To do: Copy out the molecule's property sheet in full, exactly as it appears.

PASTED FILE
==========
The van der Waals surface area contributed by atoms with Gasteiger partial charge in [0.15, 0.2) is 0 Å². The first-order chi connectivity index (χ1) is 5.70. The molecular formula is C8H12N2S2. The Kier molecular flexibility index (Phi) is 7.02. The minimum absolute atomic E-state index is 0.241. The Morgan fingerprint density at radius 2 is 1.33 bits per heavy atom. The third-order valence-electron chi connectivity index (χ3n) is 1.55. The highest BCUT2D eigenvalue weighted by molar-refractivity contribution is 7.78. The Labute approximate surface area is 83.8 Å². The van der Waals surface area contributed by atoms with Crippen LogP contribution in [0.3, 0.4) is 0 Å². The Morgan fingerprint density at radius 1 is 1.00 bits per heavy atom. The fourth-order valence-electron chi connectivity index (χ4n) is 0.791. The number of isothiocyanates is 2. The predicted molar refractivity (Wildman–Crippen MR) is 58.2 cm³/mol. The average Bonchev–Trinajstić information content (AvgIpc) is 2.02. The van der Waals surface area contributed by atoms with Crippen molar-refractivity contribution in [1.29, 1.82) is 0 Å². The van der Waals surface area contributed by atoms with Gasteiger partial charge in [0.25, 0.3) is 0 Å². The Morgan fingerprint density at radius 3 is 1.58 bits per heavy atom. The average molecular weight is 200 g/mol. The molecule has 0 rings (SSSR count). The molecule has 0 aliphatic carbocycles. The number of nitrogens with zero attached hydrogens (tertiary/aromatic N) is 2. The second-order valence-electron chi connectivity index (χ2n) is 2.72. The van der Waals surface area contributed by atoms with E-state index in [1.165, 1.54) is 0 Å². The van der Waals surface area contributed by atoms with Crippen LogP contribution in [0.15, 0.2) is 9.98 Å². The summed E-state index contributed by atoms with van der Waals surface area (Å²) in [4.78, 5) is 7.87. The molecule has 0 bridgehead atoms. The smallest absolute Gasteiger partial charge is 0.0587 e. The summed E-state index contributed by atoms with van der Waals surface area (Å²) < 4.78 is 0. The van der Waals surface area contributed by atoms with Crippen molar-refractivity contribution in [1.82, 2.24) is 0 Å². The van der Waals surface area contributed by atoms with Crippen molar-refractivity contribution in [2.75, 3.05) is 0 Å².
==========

The van der Waals surface area contributed by atoms with Gasteiger partial charge in [0.15, 0.2) is 0 Å². The first-order chi connectivity index (χ1) is 5.70. The molecular formula is C8H12N2S2. The Kier molecular flexibility index (Phi) is 7.02. The minimum absolute atomic E-state index is 0.241. The Morgan fingerprint density at radius 2 is 1.33 bits per heavy atom. The third-order valence-electron chi connectivity index (χ3n) is 1.55. The highest BCUT2D eigenvalue weighted by molar-refractivity contribution is 7.78. The Labute approximate surface area is 83.8 Å². The van der Waals surface area contributed by atoms with Crippen LogP contribution in [0.3, 0.4) is 0 Å². The Morgan fingerprint density at radius 1 is 1.00 bits per heavy atom. The fourth-order valence-electron chi connectivity index (χ4n) is 0.791. The number of isothiocyanates is 2. The predicted molar refractivity (Wildman–Crippen MR) is 58.2 cm³/mol. The average Bonchev–Trinajstić information content (AvgIpc) is 2.02. The van der Waals surface area contributed by atoms with Crippen molar-refractivity contribution in [1.29, 1.82) is 0 Å². The van der Waals surface area contributed by atoms with Gasteiger partial charge in [0.25, 0.3) is 0 Å². The Morgan fingerprint density at radius 3 is 1.58 bits per heavy atom. The average molecular weight is 200 g/mol. The molecule has 0 rings (SSSR count). The molecule has 0 aliphatic carbocycles. The number of nitrogens with zero attached hydrogens (tertiary/aromatic N) is 2. The second-order valence-electron chi connectivity index (χ2n) is 2.72. The van der Waals surface area contributed by atoms with E-state index in [1.165, 1.54) is 0 Å². The van der Waals surface area contributed by atoms with Crippen LogP contribution in [0.15, 0.2) is 9.98 Å². The summed E-state index contributed by atoms with van der Waals surface area (Å²) in [4.78, 5) is 7.87. The molecule has 0 bridgehead atoms. The smallest absolute Gasteiger partial charge is 0.0587 e. The summed E-state index contributed by atoms with van der Waals surface area (Å²) < 4.78 is 0. The van der Waals surface area contributed by atoms with Crippen molar-refractivity contribution in [1.82, 2.24) is 0 Å². The van der Waals surface area contributed by atoms with Crippen molar-refractivity contribution in [2.75, 3.05) is 0 Å².